Preventing skin cancer
Skin cancers can develop years after damage from the sun by ultraviolet light. UV rays damage the DNA in skin cells, and while the body tries to heal this damage (which causes the symptoms of sunburn), it isn’t 100% effective, so this DNA damage can accumulate over time until cells become cancerous. The good news is that UV damage, and therefore skin cancer (except basal cell carcinoma), is usually easily prevented by limiting exposure to the sun, either with clothing or with sunscreen.
Top tip: If you work outdoors on a regular basis, check the weather forecast for UV levels. Depending on your skin tone, if it’s medium or higher, it’s time to consider the risk of skin damage! The Met Office has a detailed UV forecast
which ranks the level of UV radiation from 1-9+, and Cancer Research UK
recommend considering protective measures if the UV level is at 3 or more (though the level of risk depends on your skin type).
How does sunscreen work and why are there different factors?
Sunscreen, whether a lotion, spray or gel, is designed to absorb or reflect some of the sun’s ultraviolet radiation, helping to protect against DNA damage and resulting sunburn, as well as slowing down skin ageing. There are actually three kinds of ultraviolet radiation: UVA, UVB and UVC.
Fortunately, UVC is blocked by the Earth’s Ozone layer. UVA can penetrate window glass and reaches deeper into the skin than UVB, which causes sunburn. Some, but not all, sunscreens block both UVA and UVB. These sunscreens are recommended, as UVA may not be a primary cause of sunburn but it does increase the risk of melanoma. However, sunscreen typically affords much better protection from UVB than UVA.
Sunscreens are generally labelled with a sun protection factor (SPF) which primarily indicates the fraction of UVB radiation which reaches the skin when the product is applied. ‘SPF 15’ indicates 1/15th of the UVB radiation reaches the skin. The higher the SPF factor, the better the protection.
In the EU, sunscreens must provide a minimum level of UVA protection in relation to its SPF rating. A sunscreen with a UVA protection factor of at least 1/3 of the stated SPF can carry a ‘UVA Seal’. In the UK, sunscreens typically display a 0-5 UVA star rating, with five being the highest rating. Be aware that a low SPF sunscreen may have a five star UVA rating, but this doesn’t mean it provides a high degree of UVA protection; this indicates a good ratio between UVA and UVB protection. Therefore, a sunscreen with a low SPF rating won’t offer a large amount of UVA protection even with a five star rating.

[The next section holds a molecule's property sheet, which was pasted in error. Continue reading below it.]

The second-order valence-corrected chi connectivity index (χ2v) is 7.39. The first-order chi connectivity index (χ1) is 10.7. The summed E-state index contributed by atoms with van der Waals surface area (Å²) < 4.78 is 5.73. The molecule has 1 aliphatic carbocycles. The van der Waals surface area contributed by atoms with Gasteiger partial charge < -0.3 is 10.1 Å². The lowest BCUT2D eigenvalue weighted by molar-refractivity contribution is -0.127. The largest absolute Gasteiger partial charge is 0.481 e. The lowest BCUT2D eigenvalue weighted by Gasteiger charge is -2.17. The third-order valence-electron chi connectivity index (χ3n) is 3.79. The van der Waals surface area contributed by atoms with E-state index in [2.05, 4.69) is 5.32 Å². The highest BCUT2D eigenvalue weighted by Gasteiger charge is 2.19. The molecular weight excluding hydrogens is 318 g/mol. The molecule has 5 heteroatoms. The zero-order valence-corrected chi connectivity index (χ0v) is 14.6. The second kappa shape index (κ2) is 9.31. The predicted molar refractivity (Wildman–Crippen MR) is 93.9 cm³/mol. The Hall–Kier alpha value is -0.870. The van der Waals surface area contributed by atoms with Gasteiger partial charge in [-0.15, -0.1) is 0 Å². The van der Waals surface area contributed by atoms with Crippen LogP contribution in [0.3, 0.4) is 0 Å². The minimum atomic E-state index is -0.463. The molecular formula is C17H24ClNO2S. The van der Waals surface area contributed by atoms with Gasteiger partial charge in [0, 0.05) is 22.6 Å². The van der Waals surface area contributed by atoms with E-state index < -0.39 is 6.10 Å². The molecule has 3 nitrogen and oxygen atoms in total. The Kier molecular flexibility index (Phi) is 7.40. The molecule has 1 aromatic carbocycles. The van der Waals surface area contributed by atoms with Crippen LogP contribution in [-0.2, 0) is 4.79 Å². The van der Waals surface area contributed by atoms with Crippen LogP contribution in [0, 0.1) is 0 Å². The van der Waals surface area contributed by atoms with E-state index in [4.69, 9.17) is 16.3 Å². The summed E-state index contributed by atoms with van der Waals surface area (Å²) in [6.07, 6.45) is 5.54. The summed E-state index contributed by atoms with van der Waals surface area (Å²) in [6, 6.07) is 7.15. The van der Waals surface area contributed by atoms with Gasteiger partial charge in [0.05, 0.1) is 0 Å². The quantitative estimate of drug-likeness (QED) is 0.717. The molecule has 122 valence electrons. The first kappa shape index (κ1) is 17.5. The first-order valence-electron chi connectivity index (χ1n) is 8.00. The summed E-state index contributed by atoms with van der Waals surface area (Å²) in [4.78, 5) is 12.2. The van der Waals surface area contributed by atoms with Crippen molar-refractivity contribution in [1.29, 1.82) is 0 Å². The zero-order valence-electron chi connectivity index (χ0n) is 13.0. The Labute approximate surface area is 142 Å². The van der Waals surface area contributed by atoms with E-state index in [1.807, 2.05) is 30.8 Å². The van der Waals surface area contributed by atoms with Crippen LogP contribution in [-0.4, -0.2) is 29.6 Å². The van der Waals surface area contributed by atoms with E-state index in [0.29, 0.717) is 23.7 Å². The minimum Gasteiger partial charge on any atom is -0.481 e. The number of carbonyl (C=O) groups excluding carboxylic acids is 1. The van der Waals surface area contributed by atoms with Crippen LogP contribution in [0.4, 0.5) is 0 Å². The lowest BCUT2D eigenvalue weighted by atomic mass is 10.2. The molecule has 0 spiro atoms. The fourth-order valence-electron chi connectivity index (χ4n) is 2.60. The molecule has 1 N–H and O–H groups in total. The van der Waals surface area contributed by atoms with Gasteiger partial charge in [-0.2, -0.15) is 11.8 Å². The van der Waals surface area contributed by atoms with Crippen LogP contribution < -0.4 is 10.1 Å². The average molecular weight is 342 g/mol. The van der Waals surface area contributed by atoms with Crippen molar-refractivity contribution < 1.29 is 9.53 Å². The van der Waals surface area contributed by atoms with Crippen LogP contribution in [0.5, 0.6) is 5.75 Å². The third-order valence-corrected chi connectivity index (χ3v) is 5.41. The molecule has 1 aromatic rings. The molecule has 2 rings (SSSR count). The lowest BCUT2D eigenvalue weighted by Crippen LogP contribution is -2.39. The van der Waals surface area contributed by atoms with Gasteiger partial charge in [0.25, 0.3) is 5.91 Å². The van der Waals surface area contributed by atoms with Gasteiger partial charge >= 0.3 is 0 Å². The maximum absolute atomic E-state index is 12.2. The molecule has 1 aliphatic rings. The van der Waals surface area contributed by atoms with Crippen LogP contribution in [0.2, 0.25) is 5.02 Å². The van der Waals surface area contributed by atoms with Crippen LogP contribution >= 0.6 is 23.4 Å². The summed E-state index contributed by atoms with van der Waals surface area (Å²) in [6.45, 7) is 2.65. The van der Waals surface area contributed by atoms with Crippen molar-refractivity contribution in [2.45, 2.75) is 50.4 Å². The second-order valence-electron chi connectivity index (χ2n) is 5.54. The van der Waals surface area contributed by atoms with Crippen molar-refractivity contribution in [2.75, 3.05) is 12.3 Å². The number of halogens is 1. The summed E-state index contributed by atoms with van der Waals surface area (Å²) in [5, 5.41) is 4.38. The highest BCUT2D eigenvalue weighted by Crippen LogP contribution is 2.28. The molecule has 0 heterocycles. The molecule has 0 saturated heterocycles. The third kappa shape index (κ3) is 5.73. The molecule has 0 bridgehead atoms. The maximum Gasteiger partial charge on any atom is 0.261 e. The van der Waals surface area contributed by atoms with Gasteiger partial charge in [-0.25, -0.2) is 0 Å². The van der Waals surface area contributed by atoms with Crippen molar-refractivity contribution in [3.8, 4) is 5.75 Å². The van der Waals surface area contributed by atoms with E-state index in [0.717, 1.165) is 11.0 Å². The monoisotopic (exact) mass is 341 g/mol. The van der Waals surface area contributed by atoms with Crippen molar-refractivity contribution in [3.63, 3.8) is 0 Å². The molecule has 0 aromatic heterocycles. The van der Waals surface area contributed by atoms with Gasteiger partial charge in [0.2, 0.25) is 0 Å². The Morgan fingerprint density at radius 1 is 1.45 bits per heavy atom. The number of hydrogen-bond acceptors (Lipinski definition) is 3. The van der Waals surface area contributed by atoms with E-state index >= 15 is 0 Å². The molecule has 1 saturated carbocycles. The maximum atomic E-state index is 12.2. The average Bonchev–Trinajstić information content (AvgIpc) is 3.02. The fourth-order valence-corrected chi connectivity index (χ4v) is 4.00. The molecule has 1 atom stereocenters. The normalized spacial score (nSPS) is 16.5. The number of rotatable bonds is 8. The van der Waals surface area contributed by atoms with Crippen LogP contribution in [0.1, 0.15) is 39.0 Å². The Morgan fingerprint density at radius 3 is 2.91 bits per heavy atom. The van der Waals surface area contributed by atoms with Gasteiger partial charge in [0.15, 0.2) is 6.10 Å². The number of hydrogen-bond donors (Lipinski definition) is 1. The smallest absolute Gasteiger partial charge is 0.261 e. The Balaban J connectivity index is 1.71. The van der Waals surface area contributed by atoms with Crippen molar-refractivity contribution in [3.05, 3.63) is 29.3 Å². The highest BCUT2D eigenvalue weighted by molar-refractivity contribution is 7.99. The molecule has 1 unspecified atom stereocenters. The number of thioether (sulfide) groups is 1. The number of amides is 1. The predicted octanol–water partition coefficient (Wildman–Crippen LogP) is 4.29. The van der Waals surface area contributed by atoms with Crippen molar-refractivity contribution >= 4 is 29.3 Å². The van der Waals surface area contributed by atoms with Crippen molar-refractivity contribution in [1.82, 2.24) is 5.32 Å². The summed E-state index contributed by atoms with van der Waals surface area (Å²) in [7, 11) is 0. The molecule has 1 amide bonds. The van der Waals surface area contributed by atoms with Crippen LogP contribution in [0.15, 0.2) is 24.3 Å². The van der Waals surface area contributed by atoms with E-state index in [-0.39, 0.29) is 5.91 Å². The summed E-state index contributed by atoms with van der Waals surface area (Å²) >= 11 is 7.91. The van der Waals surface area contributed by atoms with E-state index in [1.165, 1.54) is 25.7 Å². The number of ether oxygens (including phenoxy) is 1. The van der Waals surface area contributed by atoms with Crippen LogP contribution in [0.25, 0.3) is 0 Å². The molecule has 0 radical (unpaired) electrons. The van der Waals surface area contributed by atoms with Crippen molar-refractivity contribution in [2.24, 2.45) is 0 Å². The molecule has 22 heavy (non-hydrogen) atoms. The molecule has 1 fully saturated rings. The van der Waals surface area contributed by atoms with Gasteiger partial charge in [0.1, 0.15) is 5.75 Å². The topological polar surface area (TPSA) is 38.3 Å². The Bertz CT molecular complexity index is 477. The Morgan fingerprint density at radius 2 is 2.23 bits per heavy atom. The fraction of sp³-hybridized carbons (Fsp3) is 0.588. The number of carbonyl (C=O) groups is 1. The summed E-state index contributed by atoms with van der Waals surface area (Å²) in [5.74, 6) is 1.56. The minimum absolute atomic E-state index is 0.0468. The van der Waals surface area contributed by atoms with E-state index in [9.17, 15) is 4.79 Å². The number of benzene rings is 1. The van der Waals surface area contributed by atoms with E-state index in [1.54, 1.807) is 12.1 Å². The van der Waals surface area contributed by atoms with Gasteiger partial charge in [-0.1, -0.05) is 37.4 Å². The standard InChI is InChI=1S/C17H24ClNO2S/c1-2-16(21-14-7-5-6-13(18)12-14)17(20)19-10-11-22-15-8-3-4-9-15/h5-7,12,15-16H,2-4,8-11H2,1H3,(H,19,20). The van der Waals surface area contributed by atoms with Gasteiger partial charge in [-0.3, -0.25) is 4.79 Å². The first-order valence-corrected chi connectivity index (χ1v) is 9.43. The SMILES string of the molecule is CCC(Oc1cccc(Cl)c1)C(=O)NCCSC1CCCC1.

The British Association of Dermatologists recommend you use a sunscreen of at least SPF 30 which also has a high UVA rating. We sell Delph sunscreen with SPF factors of 30 and 50,
which offer 4 star UVA protection. Delph sunscreen is non-greasy, easy to absorb and water resistant, containing vitamin E and aloe-vera, and represents excellent value.
What can I do to treat sunburn?
While it’s best to avoid sunburn altogether to protect your skin from cancer, ageing, and general pain and discomfort, there are products you can use to soothe your skin if you do become burnt. Healing typically takes around a week. Until then, after sun products
can moisturise your skin and reduce discomfort. Over-the-counter painkillers can help relieve pain, as can cold baths or showers and drinking plenty of fluids. Products designed to cool regular burns, like Cederroth Burn Gel Spray
and Burn Stop Burn Spray
, or those designed to treat wounds, like Savlon Antiseptic Cream
, can also help soothe and heal sunburn.
Other outdoor occupational hazards
Working outside also exposes you to more bites and stings from insects and, for those working in natural settings or parklands, ticks and the risk of Lyme disease. Insect bites and stings pose no real danger, unless you suffer an allergy. You can stop biting midges and mosquitos with insect repellent
, and keep some cream handy to relieve itching if you are bitten
. Most importantly though, as its cold, windy, rainy or even snowy the rest of the year, enjoy the sunshine!